To my rescue came an English teacher whose name, to my shame, has escaped me. She was still a trainee teacher. She had dark, wavy hair and wore clogs and fringed skirts. There were beads and feathers about her person. She was a bona fide hippie. Fabulous.

She scratched new words on the blackboard which we recited like magic spells: metaphor, alliteration and, oh, my absolute favourite, onomatopoeia. She had us write rhyming couplets in the style of Ezra Pound and praised our efforts regardless of their dedication to George Michael or Spandau Ballet.

She instructed us to keep a diary. Write what you feel, she said, and I did. I bought a blue, fake-leather-bound (I thought it was real leather) diary and I wrote. For a girl who spoke little, who found it near impossible to say what she felt, that writing was like putting a tap on my soul. All the angst, sadness, despair, and yes, God damn it, unrequited lust just poured out of me.notebook. diary. keeping a diary. Agnes.

I wrote for years and years and years, long past my teens. Then, I wrote long letters to friends and discovered the thrill of a response. Then, I wrote this blog. Without Miss Hippie-Clogs, I wouldn’t be here writing to you. I wouldn’t have known how to do this. In fact, I believe that without that outlet I wouldn’t be here, full stop. I would have drowned in that rising tide of feelings.

I was delighted, honoured in fact, when the magnificent Sam of Agnesforgirls encouraged me to pass Miss Hippie-Clogs’ message on to a new generation of girls. I expounded the benefits of keeping a diary HERE. I also contributed to THIS list of suggested reading for girls.

Agnesforgirls.com, just Agnes to her friends, is a brilliant new website, launching today, for girls aged from 11 to 18 (or thereabouts). Agnes aims to provide girls with all the information and encouragement they might need to become competent, brave and happy young women. I wish Agnes had been around in my day.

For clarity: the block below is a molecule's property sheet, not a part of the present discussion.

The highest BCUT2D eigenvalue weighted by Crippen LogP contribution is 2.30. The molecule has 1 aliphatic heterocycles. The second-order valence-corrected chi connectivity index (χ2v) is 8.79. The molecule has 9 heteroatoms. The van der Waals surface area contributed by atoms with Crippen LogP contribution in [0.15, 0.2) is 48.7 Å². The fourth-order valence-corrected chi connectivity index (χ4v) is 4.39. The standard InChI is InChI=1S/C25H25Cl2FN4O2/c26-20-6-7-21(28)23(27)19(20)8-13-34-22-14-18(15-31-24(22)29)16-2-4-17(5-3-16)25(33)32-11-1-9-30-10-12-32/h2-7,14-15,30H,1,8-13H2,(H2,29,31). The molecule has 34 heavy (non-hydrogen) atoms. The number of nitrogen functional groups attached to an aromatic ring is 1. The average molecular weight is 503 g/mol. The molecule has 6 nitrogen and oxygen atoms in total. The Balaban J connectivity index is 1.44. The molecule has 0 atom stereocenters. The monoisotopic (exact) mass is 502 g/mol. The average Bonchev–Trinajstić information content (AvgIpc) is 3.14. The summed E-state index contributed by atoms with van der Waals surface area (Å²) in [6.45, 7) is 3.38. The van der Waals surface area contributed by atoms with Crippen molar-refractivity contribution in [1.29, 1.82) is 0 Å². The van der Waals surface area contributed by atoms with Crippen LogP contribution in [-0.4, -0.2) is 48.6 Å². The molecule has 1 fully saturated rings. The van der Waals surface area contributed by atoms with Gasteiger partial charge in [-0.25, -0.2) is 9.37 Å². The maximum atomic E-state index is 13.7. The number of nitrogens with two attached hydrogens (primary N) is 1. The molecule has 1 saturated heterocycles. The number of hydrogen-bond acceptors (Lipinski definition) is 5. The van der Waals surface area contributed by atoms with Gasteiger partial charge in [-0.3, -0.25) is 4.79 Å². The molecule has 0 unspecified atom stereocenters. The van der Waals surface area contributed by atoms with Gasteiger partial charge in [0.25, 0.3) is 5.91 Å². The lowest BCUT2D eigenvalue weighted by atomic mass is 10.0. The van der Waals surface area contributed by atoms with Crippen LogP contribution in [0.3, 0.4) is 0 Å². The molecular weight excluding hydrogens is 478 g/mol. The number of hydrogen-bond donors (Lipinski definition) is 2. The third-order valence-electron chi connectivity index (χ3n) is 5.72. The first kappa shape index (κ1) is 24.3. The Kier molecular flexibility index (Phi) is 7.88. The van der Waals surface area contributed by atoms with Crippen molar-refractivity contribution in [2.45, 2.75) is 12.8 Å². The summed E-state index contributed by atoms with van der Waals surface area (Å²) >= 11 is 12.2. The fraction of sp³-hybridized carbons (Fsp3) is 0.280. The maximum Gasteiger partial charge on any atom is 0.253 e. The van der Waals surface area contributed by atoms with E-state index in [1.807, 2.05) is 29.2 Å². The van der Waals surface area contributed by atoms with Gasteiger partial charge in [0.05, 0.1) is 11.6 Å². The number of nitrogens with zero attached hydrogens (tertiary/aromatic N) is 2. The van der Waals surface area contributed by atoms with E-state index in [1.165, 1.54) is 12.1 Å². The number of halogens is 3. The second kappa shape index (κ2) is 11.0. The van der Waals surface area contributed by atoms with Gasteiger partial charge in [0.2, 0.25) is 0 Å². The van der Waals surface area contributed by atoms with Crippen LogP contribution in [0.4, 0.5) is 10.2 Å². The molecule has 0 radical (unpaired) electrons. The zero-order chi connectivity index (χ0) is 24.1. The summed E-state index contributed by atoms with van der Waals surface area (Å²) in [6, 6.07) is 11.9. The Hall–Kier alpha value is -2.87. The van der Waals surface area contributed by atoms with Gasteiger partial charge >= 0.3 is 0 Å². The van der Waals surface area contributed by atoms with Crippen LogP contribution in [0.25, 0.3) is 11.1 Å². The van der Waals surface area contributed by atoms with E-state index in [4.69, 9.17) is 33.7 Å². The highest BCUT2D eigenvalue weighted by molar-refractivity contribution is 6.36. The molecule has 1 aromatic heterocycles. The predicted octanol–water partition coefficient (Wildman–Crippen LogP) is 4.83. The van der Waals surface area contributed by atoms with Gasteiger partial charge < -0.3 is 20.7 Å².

As a mother, I would put my trust in Agnes. I’ve read just about every page of the site and I am convinced that my teenage daughters are safe and well-cared for in Agnes’ hands.

I hope you will take a look at the site and spread the word to any parents or daughters who might appreciate it.

Agnes is on Facebook here and on Instagram here and, lest you have missed the links above, the website is here.

The future is a blank page, my friends.

notebook. diary. keeping a diary. Agnes.

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Gourmet Rhapsody.

Muriel Barbery. Gourmet Rhapsody. toast.

Cardiac insufficiency. A man is dying because he has not heart enough to support his own passions (food, mainly, and possibly wine). This near-heartless man cares not a whisker about final adieus to his long-suffering wife or steadfast mistress. He has no wisdom to impart to his under-valued children. In the space that his heart should have filled there is only an insatiable longing for one particular food, a flavor par excellence, that he cannot quite identify. From his deathbed, Monsieur Arthens explores his culinary memories from appreciation of his grandmother’s gravy to becoming France’s most revered food critic.

In a lifetime of writing about food the gourmet has entirely missed the point. Food should be relished, not picked apart. In dissecting every meal he has let the heart of it escape. By excluding his family he has turned his back on the most essential of all seasonings. In bite-sized  chapters his wife, children, neighbours, employees and protégé each take turns to pour scorn, defend or grieve the dying gourmet. Meanwhile, Monsieur continues his search for a single, elusive taste of…something.

Muriel Barbery. Gourmet Rhapsody. toast.

Muriel Barbery‘s Gourmet Rhapsody is a book to make your mouth water. Every single page exudes an aroma of browning butter, or drips a deeply reduced jus, or is stained with a ring of Burgundian wine. It is a delicious book but, like a balanced cocktail, Gourmet Rhapsody has an Angostura bitter note. It brings to mind the very best of food you have ever eaten while at the same time reminding you that you will most likely never experience that food, in the same place and in the same way, ever again.